THE BLOG

Caring for the Carer

22/05/2015 00:05 | Updated 20 May 2016

I always say that good health is a precious gift, not to be taken for granted. Living with illness makes one look at life in a different way. Receiving the diagnosis of any chronic long term illness can be earth shattering, and a shock to the system. It may take some time to process this new information that is clearly going to seriously change your life, and that of your family. You may possibly feel relief to finally know what has been troubling you for so long. Being able to put a name tag, as it were, to the ill health package you've been handed in life, at least gives you something to tackle and a plan of action can be implemented, instead of wandering around aimlessly in the dark. For some the journey to diagnosis can be an agonisingly long one, interspersed with countless tests and dashed hopes.

As tough as it is for a patient to receive and come to terms with a new diagnosis, it is equally traumatic on the spouse/partner, who without any prior warning or consultation, is unceremoniously thrown into the role of caregiver. Many pick up this mantle without hesitation, out of loyalty, devotion and love, take on this arduous task.

There are so many facets to this complicated situation, it's difficult to know where to begin. Despite trying to carry on life as before, putting on a brave face, ultimately huge changes begin to take place, whether one likes it or not, touching every aspect of one's life. Not only is the future thrown up in the air, but plans and dreams that were made together have to be altered accordingly and sometimes are simply no longer possible.

Whilst family and friends may shower the caregiver with words of sympathy professing to understand what's involved with caring for someone 24/7, these otherwise flattering comments can feel empty and without substance. Practical help is often not forthcoming, and it is highly unlikely that a caregiver is willing to openly admit they need assistance. One of the most annoying things that people say is: "If you need anything - call me." I can assure you, a caregiver more than likely will never pick up the phone to accept the offer.

If you're a person who sincerely wants to help, then be direct and specific as to what you are able to do. Perhaps you're going to the supermarket to do your own shopping; it would be of tremendous help to ask any caregiver for a shopping list of required groceries. Maybe you are going to the pharmacy - no doubt a caregiver spends much time filling prescriptions, and would be very happy if on occasion this never ending task could be shared. The same applies if you're going to the post office, paying bills or posting letters, a caregiver would be pleased for relief from these mundane jobs on occasion. It just takes a little thought - don't wait to be asked, just step in. If the shoe were on the other foot, you too would be very grateful.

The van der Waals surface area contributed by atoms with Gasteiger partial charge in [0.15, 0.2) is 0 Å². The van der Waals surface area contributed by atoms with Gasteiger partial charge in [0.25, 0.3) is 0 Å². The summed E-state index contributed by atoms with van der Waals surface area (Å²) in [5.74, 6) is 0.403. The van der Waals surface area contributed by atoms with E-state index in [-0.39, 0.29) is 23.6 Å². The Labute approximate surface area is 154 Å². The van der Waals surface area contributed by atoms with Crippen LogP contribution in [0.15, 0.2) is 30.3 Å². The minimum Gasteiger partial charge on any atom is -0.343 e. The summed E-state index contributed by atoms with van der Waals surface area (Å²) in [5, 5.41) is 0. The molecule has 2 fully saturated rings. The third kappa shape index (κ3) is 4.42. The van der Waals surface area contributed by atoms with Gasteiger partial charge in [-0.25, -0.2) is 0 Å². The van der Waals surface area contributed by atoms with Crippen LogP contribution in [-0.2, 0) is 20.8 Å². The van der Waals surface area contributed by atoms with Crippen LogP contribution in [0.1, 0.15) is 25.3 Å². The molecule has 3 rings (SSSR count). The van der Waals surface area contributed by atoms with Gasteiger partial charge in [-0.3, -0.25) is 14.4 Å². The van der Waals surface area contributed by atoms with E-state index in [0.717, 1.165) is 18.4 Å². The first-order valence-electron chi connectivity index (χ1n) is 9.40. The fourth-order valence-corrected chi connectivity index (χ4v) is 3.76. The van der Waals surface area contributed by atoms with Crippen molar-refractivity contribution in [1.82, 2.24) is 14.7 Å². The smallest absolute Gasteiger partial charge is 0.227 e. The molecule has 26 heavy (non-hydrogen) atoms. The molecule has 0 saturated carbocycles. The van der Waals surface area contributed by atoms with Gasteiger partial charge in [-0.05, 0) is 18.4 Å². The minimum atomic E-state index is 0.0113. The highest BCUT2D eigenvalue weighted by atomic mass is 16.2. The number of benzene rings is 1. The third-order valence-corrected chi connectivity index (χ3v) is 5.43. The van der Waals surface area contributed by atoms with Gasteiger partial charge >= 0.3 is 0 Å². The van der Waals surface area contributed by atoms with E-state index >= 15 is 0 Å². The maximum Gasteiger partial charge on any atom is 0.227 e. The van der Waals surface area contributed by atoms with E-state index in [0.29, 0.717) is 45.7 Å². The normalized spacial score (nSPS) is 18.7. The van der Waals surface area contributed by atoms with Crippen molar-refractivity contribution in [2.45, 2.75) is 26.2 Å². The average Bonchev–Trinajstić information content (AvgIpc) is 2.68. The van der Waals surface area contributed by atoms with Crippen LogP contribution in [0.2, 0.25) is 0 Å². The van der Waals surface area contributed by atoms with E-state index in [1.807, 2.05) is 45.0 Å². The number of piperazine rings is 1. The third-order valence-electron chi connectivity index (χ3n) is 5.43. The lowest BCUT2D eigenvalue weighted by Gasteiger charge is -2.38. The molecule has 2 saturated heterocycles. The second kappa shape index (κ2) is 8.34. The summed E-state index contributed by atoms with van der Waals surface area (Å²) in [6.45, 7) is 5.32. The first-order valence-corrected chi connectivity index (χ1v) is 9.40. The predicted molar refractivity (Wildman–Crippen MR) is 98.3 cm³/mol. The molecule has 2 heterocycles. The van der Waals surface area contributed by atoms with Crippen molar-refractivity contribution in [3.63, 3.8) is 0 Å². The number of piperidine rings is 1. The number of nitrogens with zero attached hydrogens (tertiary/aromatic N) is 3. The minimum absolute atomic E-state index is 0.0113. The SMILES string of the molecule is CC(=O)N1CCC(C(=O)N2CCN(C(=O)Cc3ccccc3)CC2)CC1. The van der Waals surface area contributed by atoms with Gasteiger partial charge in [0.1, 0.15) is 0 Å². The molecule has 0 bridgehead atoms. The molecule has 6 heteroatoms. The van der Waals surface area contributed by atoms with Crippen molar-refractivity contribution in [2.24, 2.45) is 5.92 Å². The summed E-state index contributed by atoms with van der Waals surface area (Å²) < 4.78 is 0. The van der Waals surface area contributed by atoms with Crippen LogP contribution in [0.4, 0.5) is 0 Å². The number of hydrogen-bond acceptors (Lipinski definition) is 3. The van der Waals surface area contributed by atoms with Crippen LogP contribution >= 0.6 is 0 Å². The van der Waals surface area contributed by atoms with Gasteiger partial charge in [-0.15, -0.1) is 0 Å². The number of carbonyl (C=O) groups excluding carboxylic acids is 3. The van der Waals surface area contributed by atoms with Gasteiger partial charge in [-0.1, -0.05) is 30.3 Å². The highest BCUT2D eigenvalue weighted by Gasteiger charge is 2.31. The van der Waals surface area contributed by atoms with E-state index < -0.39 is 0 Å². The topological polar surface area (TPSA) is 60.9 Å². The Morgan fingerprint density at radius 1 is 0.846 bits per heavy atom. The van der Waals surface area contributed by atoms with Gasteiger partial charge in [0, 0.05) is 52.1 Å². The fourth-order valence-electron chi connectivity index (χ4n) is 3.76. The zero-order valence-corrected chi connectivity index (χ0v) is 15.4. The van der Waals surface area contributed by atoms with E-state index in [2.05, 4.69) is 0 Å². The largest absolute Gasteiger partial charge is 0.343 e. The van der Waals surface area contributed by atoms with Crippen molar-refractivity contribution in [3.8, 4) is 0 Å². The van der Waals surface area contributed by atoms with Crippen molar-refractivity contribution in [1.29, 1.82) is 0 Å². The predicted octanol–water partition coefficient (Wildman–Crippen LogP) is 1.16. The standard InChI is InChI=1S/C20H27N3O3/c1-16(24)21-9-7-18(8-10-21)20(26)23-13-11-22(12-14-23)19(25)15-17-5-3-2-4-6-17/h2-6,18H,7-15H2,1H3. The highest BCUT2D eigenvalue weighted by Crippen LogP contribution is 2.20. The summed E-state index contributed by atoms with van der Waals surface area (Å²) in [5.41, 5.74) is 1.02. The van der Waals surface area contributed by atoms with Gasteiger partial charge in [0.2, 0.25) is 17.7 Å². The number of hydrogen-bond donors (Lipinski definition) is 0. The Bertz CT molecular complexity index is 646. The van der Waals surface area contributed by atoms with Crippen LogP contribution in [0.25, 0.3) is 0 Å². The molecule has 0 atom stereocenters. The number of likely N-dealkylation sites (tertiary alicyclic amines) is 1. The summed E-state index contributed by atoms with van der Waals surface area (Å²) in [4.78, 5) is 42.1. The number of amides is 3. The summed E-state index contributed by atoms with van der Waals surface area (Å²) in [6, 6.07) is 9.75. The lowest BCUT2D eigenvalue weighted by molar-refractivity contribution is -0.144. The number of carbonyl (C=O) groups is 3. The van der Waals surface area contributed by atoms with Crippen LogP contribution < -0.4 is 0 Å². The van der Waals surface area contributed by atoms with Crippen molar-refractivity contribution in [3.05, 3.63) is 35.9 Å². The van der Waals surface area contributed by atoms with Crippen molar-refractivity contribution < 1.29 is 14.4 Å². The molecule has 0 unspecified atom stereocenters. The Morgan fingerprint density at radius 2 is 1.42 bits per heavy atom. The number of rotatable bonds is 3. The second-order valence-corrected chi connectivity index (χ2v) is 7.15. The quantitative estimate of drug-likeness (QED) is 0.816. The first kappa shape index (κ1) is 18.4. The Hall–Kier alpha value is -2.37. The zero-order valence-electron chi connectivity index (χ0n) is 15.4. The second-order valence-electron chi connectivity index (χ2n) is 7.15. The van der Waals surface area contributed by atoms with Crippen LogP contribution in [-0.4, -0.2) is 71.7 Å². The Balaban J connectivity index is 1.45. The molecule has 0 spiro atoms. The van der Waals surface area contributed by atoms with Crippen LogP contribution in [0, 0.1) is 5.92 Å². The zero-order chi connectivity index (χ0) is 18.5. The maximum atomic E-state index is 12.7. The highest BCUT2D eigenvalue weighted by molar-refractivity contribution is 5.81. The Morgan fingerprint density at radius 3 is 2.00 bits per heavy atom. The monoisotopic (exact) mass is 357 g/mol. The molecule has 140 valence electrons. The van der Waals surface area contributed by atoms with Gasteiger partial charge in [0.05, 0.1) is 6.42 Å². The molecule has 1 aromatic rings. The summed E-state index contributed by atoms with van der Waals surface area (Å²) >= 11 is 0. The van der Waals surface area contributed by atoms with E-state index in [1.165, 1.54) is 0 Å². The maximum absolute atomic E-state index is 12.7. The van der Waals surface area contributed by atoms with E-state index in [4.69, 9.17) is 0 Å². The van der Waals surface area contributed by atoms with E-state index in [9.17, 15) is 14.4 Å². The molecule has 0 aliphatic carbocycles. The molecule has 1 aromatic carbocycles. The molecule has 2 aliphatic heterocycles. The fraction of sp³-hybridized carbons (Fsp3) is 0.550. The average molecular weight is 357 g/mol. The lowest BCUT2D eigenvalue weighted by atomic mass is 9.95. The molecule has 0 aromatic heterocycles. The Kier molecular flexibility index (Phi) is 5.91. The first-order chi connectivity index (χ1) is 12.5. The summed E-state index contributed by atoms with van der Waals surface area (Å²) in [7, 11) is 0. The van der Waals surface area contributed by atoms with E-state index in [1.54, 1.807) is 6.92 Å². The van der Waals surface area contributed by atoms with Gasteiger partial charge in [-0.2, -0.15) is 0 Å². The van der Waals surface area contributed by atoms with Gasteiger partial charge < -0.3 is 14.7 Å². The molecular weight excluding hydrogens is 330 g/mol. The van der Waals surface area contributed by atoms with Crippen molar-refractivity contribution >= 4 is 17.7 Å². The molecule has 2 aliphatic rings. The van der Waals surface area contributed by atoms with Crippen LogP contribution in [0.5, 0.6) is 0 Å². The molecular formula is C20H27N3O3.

The on-going sole responsibility and subsequent financial burden lay heavily on the shoulders of a caregiver. Being able to talk to someone about the worries and anxieties of being the sole breadwinner won't necessarily solve anything, but lighten the load a little, and ensure he/she doesn't feel quite so alone.

Being a caregiver, is a lonely role to bear, often experiencing social isolation which can be painfully magnified by the lack of visitors and invites. Inviting guests over, hosting dinner parties and socialising as in the past, may no longer be possible. However, social interaction is vital for both patient and caregiver, and for obvious reasons has to be adapted to suit the current circumstances. Although there might be big changes, for emotional welfare, a social life of some sort needs to exist.

Every caregiver needs "time out" and an activity or hobby which is outside the confines of the home and is solely theirs, is essential for good mental health. Taking regular breaks from the daily pressures to recharge those internal batteries is vital for his/her emotional and physical well-being, which enables the caregiver to continue taking care of a loved one.

The price paid by a caregiver looking after a parent or spouse/partner, over a period of time is high and can take a terrible toll. It is therefore extremely important the needs of a caregiver be understood and met. I write from personal experience, for my caregiver is my darling husband. I wish with all my heart that I was blessed with good health and I'd give anything to be the healthy high spirited woman he married all those years ago.
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